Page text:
On the retreat, as well as studying the Dharma section of ‘The Three Jewels’, I re-read chapters two to four of ‘The Survey of Buddhism’ as well as ‘Ambedkar and Buddhism’ and various other pieces of Bhante’s writings, including many of his poems. As well as being affected by the depth and clarity and devotion in the writing, it was another way for me to stay connected to Bhante. I’m not generally prone to visionary experience, but in one meditation where I was ‘just sitting’, Padmasambhava seemed to spontaneously appear. “Great Guru, please give me a teaching” I asked. I thought this a reasonable and appropriate request but there was no response. I repeated my request a second time and still there was silence although his presence remained quite vivid. However the third time I asked there was an immediate and definite response that took me aback. Very clearly, deliberately, and in a rather stern manner the Precious Guru replied “I gave you Bhante”, in a tone that I took to mean “what more do you want?”.
During the ordination period I was aware more than ever of the trust that our Sangha is founded on - particularly the trust that is placed in the College and it’s members to welcome people into the Order and to oversee the ordination processes. Since joining the College in 2020 I’ve taken on being one of Ratnadharini’s deputies and been involved in trying to manage some of the more difficult issues that can arise in our Order from time to time. I’ve found this work challenging and at times quite unpleasant, although its also rewarding to work closely with Ratnadharini and her other deputies - Punyamala, Amrutdeep and Ratnavyuha. Like many of us I’ve been involved in taking responsibility in our institutions all my Order life and like many of us it’s not work that I always enjoy or find easy, and at times I can question why I do it. However conducting my first public ordinations has helped me to put some of the more difficult aspects of the work into its proper context, and I think its also helped me to feel more confident as a member of the College.
So I’m ‘landing back’ reasonably well and starting to re-engage with my life in London. I’ve just finished reading one book and started two others by Dr. Eben Alexander - an American neurosurgeon and academic who in 2008 had a near-death experience while in a coma caused by a rare strain of bacterial meningitis. The disease severely damaged his neocortex - the part of the brain that he says makes us human. I’m reading his books because I’m interviewing him next week as part of the ‘Nature of Mind’ project. Before his near-death experience he was a committed scientific-materialist convinced that consciousness is a phenomenon created by the brain. His experience, including his full and scientifically inexplicable recovery, has transformed him and he now believes consciousness is more fundamental than matter. As a neurosurgeon he understands and explains why the experiences he had while in the coma couldn’t have been fabricated by his infected and damaged brain.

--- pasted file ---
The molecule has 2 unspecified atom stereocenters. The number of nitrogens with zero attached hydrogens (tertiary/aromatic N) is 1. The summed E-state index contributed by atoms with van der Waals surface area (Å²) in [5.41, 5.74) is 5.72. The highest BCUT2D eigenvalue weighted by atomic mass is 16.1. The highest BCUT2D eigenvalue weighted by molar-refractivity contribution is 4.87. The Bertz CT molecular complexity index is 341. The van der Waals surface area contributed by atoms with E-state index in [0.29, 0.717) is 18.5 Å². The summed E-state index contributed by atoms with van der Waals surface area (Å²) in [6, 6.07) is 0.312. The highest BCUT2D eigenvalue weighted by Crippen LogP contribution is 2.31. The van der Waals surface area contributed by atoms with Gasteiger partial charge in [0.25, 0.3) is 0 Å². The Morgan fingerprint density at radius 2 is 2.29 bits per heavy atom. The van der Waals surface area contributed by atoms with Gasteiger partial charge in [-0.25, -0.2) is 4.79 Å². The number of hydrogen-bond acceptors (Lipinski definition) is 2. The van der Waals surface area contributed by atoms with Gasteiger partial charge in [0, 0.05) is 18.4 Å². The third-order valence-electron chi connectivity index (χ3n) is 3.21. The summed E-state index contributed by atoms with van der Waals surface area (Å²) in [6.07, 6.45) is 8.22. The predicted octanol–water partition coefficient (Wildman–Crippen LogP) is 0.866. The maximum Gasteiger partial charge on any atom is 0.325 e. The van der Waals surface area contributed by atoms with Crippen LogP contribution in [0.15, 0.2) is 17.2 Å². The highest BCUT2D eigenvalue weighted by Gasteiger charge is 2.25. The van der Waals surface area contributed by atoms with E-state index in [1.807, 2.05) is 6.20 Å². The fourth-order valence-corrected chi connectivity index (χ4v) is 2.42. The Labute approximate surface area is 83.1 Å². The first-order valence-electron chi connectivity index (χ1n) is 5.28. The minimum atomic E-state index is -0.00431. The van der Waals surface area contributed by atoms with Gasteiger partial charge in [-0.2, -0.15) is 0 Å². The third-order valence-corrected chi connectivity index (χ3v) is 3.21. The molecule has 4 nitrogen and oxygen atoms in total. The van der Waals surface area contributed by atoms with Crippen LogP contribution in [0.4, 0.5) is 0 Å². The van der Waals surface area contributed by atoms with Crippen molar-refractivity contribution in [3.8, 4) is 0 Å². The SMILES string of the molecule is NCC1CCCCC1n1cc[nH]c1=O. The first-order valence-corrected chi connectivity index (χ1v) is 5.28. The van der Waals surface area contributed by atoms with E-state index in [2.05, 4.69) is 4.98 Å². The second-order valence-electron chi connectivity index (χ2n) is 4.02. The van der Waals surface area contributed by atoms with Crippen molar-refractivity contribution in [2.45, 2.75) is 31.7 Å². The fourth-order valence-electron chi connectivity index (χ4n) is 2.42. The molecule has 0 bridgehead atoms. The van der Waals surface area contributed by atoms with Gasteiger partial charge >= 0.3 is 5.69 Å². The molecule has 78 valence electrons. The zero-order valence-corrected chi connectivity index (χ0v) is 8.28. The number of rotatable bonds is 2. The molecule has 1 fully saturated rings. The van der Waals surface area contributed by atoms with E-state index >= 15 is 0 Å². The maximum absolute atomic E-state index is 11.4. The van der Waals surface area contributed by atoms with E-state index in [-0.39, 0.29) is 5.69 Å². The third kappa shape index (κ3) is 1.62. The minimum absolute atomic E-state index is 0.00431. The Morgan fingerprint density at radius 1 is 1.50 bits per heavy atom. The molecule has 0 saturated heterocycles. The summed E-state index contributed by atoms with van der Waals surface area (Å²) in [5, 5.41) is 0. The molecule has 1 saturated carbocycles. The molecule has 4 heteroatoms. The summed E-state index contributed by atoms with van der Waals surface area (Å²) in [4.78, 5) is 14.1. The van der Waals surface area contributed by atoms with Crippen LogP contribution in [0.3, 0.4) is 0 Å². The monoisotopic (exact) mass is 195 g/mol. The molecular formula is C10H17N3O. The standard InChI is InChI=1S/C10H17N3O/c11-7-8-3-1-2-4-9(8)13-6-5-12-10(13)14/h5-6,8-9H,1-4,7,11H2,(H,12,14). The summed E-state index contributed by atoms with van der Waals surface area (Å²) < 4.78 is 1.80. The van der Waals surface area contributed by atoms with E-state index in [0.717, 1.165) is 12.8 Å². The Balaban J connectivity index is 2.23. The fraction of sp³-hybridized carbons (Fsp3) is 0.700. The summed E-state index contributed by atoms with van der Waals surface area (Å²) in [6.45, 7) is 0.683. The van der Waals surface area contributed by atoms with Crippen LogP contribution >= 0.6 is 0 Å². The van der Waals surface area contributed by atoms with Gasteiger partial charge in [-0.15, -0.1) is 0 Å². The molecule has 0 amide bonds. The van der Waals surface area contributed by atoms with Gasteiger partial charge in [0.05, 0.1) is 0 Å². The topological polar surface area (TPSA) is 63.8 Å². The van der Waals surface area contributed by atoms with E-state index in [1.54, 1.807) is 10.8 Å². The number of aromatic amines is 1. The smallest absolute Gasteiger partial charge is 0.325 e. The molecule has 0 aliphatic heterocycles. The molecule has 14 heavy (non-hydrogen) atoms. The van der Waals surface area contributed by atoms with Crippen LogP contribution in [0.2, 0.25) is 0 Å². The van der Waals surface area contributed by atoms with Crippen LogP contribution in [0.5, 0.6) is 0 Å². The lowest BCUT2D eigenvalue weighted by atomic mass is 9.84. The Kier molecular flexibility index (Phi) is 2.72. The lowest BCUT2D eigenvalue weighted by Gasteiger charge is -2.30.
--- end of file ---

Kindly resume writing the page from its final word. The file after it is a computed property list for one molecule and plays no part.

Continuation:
Personally I don’t need convincing of the continuity of consciousness after death, but I meet many people, including Buddhists, who hold a scientific-materialistic world-view, sometimes more or less consciously. It’s a pernicious view that is arguably infecting western Buddhism. For me one of the values of the ‘Nature of Mind’ project is to have this view challenged by contemporary scientists.
Dr Alexander’s books are fairly light-reading, nevertheless I think he’s sincere, and I found the account of his near-death experience in his book ‘Proof of Heaven’ compelling and remarkable. In ‘Living in a Mindful Universe’ he explores ideas about consciousness that resonate with Buddhism, and which I think may have more impact on some people because of his scientific training and previous rational scepticism. I’ll end with some words from an earlier book of his, ‘The Map of Heaven’:
“Love, Beauty, Goodness, Friendship. In the worldview of materialist science, there is no room for treating these things as realities. When we believe this, just as when we believe it when we are told that meaning isn’t real, we lose our connection to heaven - what writers in the ancient world sometimes called the ‘golden thread’.
We get weak.
Love, beauty, goodness, and friendship are real. They’re as real as rain. They’re as real as butter, as real as wood, or stone, or plutonium, or the rings of Saturn, or sodium nitrate. On the earthly level of existence, it’s easy to lose sight of that.
But what you lose, you can get back.”
Wishing you all well, especially those who have recently joined our precious Order.